US government attorneys are before the appeals court trying to reinstate the six month stay on certain deepwater drilling. Louisiana, already hit with the harsh impact of the oil spill is getting a double economic whammy with the federally-imposed moratorium.
The case has become a cause célèbre for many in the private and public sectors who feel the spill to be unnecessary and even draconian. It has also become a rallying cry for those who want green energy instead of black.
Interestingly, it has also taken on a personality of its own. Last month, after US Judge, Martin Feldman overturned the moratorium, media attention focused upon possible death threats upon the judge and then Feldman’s possible bias. Even today, before the ruling, some are claiming 5th circuit bias
Obviously, in Louisiana, the overwhelming sentiment appears to be in favor of lifting the ban. On Wednesday in New Orleans, when the Secretary of the Navy , Ray Mabus, who is heading the Obama Administration’s study of the long-term rebuild and restoration of the Gulf of Mexico region, the media asked numerous questions about the efficacies and the consequences of the moratorium.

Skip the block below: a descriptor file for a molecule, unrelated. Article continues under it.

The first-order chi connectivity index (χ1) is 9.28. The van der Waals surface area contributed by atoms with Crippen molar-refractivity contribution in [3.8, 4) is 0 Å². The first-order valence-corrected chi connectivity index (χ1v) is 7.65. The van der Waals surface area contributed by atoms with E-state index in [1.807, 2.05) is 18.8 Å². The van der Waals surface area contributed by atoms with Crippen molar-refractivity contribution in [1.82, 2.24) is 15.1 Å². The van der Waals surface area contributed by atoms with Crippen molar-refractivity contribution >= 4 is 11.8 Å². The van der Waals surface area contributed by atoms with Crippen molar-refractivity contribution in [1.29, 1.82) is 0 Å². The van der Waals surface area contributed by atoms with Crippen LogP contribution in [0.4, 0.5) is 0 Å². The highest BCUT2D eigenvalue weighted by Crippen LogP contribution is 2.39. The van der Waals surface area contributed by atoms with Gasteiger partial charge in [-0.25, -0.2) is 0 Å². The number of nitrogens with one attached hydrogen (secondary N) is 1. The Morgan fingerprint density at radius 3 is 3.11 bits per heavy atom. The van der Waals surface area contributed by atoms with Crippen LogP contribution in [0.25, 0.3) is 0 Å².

In many ways, I believe the moratorium actually defines the federal response to the BP disaster. It appears to me when people are debating whether the federal government’s response is adequate and appropriate, the flip side to the question always appears to be whether the response is causing more damage to the states inflicted. The courts might decide the narrow question as to whether a moratorium should be upheld or not. Yet, no matter what the judiciary holds, the ultimate issue will be whether the federal government slipped on the very oil it tried to clean. by Stephen Sabludowsky, Publisher of Bayoubuzz.com
by Stephen Sabludowsky, Publisher of Bayoubuzz.com